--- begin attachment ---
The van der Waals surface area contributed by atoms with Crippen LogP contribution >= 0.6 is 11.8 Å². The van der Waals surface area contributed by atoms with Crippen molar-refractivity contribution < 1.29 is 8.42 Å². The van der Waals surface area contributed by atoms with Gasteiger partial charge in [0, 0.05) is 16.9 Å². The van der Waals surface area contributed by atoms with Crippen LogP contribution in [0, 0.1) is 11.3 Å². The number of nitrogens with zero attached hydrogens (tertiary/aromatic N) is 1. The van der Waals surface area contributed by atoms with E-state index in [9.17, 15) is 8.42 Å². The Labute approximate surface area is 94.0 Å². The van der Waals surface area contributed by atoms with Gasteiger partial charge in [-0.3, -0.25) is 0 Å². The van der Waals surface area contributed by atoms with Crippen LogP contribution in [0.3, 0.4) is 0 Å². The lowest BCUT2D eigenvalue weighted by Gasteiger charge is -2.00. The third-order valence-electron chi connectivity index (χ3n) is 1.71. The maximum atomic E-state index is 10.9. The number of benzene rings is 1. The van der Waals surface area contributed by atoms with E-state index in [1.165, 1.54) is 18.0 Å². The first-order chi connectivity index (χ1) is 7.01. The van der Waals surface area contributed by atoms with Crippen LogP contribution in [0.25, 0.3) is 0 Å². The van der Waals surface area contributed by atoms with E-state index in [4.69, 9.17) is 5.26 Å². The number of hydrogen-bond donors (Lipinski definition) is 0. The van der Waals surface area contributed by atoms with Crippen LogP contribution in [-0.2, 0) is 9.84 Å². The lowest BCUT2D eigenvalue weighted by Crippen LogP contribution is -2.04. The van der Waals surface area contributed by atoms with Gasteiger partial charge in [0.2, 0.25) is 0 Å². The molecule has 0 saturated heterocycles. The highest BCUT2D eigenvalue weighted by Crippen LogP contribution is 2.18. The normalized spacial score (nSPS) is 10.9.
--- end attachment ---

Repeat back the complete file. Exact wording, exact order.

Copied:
The van der Waals surface area contributed by atoms with Crippen LogP contribution >= 0.6 is 11.8 Å². The van der Waals surface area contributed by atoms with Crippen molar-refractivity contribution < 1.29 is 8.42 Å². The van der Waals surface area contributed by atoms with Gasteiger partial charge in [0, 0.05) is 16.9 Å². The van der Waals surface area contributed by atoms with Crippen LogP contribution in [0, 0.1) is 11.3 Å². The number of nitrogens with zero attached hydrogens (tertiary/aromatic N) is 1. The van der Waals surface area contributed by atoms with E-state index in [9.17, 15) is 8.42 Å². The Labute approximate surface area is 94.0 Å². The van der Waals surface area contributed by atoms with Gasteiger partial charge in [-0.3, -0.25) is 0 Å². The van der Waals surface area contributed by atoms with Crippen LogP contribution in [0.3, 0.4) is 0 Å². The lowest BCUT2D eigenvalue weighted by Gasteiger charge is -2.00. The third-order valence-electron chi connectivity index (χ3n) is 1.71. The maximum atomic E-state index is 10.9. The number of benzene rings is 1. The van der Waals surface area contributed by atoms with E-state index in [1.165, 1.54) is 18.0 Å². The first-order chi connectivity index (χ1) is 7.01. The van der Waals surface area contributed by atoms with Crippen LogP contribution in [0.25, 0.3) is 0 Å². The van der Waals surface area contributed by atoms with E-state index in [4.69, 9.17) is 5.26 Å². The number of hydrogen-bond donors (Lipinski definition) is 0. The van der Waals surface area contributed by atoms with Crippen LogP contribution in [-0.2, 0) is 9.84 Å². The lowest BCUT2D eigenvalue weighted by Crippen LogP contribution is -2.04. The van der Waals surface area contributed by atoms with Gasteiger partial charge in [0.2, 0.25) is 0 Å². The molecule has 0 saturated heterocycles. The highest BCUT2D eigenvalue weighted by Crippen LogP contribution is 2.18. The normalized spacial score (nSPS) is 10.9.